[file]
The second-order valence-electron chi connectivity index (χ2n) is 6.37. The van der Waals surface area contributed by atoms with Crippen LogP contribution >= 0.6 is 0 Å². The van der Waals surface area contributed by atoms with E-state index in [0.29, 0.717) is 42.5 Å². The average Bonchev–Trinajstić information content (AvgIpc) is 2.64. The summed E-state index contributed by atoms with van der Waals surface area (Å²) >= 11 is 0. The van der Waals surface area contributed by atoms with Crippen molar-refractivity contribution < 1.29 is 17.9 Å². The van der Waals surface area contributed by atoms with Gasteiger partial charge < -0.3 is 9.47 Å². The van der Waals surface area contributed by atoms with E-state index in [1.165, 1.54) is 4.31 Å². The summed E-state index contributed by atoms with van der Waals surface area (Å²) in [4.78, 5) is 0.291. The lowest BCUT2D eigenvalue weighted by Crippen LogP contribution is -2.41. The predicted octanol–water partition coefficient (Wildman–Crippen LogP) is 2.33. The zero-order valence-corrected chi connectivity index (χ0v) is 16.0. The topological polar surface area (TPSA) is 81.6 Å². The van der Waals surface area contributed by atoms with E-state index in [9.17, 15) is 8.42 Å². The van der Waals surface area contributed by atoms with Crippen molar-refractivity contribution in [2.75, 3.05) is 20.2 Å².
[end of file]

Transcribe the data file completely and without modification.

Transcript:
The second-order valence-electron chi connectivity index (χ2n) is 6.37. The van der Waals surface area contributed by atoms with Crippen LogP contribution >= 0.6 is 0 Å². The van der Waals surface area contributed by atoms with E-state index in [0.29, 0.717) is 42.5 Å². The average Bonchev–Trinajstić information content (AvgIpc) is 2.64. The summed E-state index contributed by atoms with van der Waals surface area (Å²) >= 11 is 0. The van der Waals surface area contributed by atoms with Crippen molar-refractivity contribution < 1.29 is 17.9 Å². The van der Waals surface area contributed by atoms with Gasteiger partial charge < -0.3 is 9.47 Å². The van der Waals surface area contributed by atoms with E-state index in [1.165, 1.54) is 4.31 Å². The summed E-state index contributed by atoms with van der Waals surface area (Å²) in [4.78, 5) is 0.291. The lowest BCUT2D eigenvalue weighted by Crippen LogP contribution is -2.41. The predicted octanol–water partition coefficient (Wildman–Crippen LogP) is 2.33. The zero-order valence-corrected chi connectivity index (χ0v) is 16.0. The topological polar surface area (TPSA) is 81.6 Å². The van der Waals surface area contributed by atoms with E-state index in [9.17, 15) is 8.42 Å². The van der Waals surface area contributed by atoms with Crippen molar-refractivity contribution in [2.75, 3.05) is 20.2 Å².